South County Dublin
Pro-bin tax parties face election trial
Five weeks into the battle against non-collection in South Dublin County Council, the general significance of the battle against bin charges is clear. The mass opposition to double taxation is uniform across Dublin and remains strong.
By Paul Murphy
Non-collection occurs in the morning when most people are at work. This along with legal threats, and the effect of the previous jailings of campaigners from these communities has hampered the Campaign's ability to mobilise the hundreds that would be necessary to defy the court threats and stop non-collection.
Many people feel they have no choice but to pay the tax. Nonetheless, a significant minority of people continue to boycott the tax, arranging for their rubbish to be disposed of in other ways, or throwing their waste in the back of the bin trucks as they come around.
The primary task for the Campaign now, while continuing to resist non-collection on the ground, is to ensure that double taxation remains a central political issue in the area.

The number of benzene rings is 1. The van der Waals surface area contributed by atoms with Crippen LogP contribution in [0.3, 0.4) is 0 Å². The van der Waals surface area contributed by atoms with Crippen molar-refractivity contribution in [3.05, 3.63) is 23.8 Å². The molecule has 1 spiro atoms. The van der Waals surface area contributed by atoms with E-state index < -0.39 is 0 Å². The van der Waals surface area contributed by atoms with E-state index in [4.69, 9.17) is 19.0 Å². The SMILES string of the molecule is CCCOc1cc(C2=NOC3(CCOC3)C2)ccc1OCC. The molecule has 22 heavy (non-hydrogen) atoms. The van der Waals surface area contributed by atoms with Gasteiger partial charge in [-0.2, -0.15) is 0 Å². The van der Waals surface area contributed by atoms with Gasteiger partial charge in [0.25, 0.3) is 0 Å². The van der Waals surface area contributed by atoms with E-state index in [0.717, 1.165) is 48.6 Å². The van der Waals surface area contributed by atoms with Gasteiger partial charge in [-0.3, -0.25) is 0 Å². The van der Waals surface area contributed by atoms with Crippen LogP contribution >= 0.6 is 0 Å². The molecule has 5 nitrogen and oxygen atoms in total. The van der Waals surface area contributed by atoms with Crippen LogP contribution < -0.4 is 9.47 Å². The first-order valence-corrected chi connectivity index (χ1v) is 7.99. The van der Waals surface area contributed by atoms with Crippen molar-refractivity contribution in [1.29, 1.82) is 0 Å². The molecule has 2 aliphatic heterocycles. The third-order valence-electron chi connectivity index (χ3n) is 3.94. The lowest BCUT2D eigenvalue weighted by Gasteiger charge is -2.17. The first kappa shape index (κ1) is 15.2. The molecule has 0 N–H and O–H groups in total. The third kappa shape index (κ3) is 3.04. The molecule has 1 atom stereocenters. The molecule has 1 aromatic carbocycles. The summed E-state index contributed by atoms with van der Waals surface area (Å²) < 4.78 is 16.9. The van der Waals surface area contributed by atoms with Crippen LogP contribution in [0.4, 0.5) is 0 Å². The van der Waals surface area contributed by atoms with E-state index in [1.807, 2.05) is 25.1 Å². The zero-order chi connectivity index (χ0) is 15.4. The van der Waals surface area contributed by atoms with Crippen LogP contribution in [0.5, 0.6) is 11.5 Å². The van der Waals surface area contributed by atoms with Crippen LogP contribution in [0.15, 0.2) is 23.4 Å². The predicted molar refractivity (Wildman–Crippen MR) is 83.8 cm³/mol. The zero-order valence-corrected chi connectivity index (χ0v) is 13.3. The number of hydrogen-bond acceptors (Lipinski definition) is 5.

The threatened introduction of water charges would have a big effect on the mood of ordinary people and the active boycott by the majority of the tag system at least for a short period of time could come back on the agenda.
The local elections will be seen by many in South Dublin and across Dublin as an opportunity to punish the establishment parties for their imposition of double taxation and non-collection.
Where there are strong local campaigns, which have been able to mobilise serious opposition to the bin tax, they should consider the endorsement of genuine anti-bin tax activists as candidates to give political expression to the massive anger that exists.
In the Council areas yet to experience non-collection, the lesson from South Dublin is clear - what is needed is the active response of significant numbers of people on the ground to push back the Council immediately.